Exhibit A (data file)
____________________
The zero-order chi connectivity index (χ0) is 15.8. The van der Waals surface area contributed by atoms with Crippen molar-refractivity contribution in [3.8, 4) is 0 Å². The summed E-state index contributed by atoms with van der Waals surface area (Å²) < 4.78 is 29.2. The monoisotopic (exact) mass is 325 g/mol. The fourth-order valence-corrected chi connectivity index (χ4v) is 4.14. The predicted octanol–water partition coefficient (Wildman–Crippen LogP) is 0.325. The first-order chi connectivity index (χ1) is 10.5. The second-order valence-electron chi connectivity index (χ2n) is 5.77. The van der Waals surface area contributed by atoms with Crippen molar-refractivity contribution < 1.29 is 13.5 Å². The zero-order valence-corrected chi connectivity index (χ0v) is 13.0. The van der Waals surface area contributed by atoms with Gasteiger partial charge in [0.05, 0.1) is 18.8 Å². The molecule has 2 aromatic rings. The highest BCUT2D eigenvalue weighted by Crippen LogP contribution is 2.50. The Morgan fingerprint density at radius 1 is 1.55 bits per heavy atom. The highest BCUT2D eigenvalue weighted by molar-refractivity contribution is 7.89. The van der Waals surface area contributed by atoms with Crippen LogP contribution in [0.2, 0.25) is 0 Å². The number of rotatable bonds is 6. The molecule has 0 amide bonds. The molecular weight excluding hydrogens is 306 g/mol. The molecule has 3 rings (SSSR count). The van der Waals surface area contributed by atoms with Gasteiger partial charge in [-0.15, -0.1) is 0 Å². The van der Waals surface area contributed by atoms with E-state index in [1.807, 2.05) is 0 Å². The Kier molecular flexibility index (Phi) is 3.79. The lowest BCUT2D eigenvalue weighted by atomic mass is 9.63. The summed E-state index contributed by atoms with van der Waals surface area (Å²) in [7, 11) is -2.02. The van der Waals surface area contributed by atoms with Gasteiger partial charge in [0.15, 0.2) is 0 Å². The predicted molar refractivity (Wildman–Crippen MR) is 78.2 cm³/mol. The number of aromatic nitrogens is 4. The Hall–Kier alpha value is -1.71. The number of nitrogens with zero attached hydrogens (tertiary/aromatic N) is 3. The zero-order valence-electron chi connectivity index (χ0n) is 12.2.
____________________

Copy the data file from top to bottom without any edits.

The zero-order chi connectivity index (χ0) is 15.8. The van der Waals surface area contributed by atoms with Crippen molar-refractivity contribution in [3.8, 4) is 0 Å². The summed E-state index contributed by atoms with van der Waals surface area (Å²) < 4.78 is 29.2. The monoisotopic (exact) mass is 325 g/mol. The fourth-order valence-corrected chi connectivity index (χ4v) is 4.14. The predicted octanol–water partition coefficient (Wildman–Crippen LogP) is 0.325. The first-order chi connectivity index (χ1) is 10.5. The second-order valence-electron chi connectivity index (χ2n) is 5.77. The van der Waals surface area contributed by atoms with Crippen molar-refractivity contribution < 1.29 is 13.5 Å². The zero-order valence-corrected chi connectivity index (χ0v) is 13.0. The van der Waals surface area contributed by atoms with Gasteiger partial charge in [0.05, 0.1) is 18.8 Å². The molecule has 2 aromatic rings. The highest BCUT2D eigenvalue weighted by Crippen LogP contribution is 2.50. The Morgan fingerprint density at radius 1 is 1.55 bits per heavy atom. The highest BCUT2D eigenvalue weighted by molar-refractivity contribution is 7.89. The van der Waals surface area contributed by atoms with Crippen LogP contribution in [0.2, 0.25) is 0 Å². The number of rotatable bonds is 6. The molecule has 0 amide bonds. The molecular weight excluding hydrogens is 306 g/mol. The molecule has 3 rings (SSSR count). The van der Waals surface area contributed by atoms with Gasteiger partial charge in [-0.15, -0.1) is 0 Å². The van der Waals surface area contributed by atoms with E-state index in [1.807, 2.05) is 0 Å². The Kier molecular flexibility index (Phi) is 3.79. The lowest BCUT2D eigenvalue weighted by atomic mass is 9.63. The summed E-state index contributed by atoms with van der Waals surface area (Å²) in [7, 11) is -2.02. The van der Waals surface area contributed by atoms with Gasteiger partial charge in [0.15, 0.2) is 0 Å². The predicted molar refractivity (Wildman–Crippen MR) is 78.2 cm³/mol. The number of aromatic nitrogens is 4. The Hall–Kier alpha value is -1.71. The number of nitrogens with zero attached hydrogens (tertiary/aromatic N) is 3. The zero-order valence-electron chi connectivity index (χ0n) is 12.2.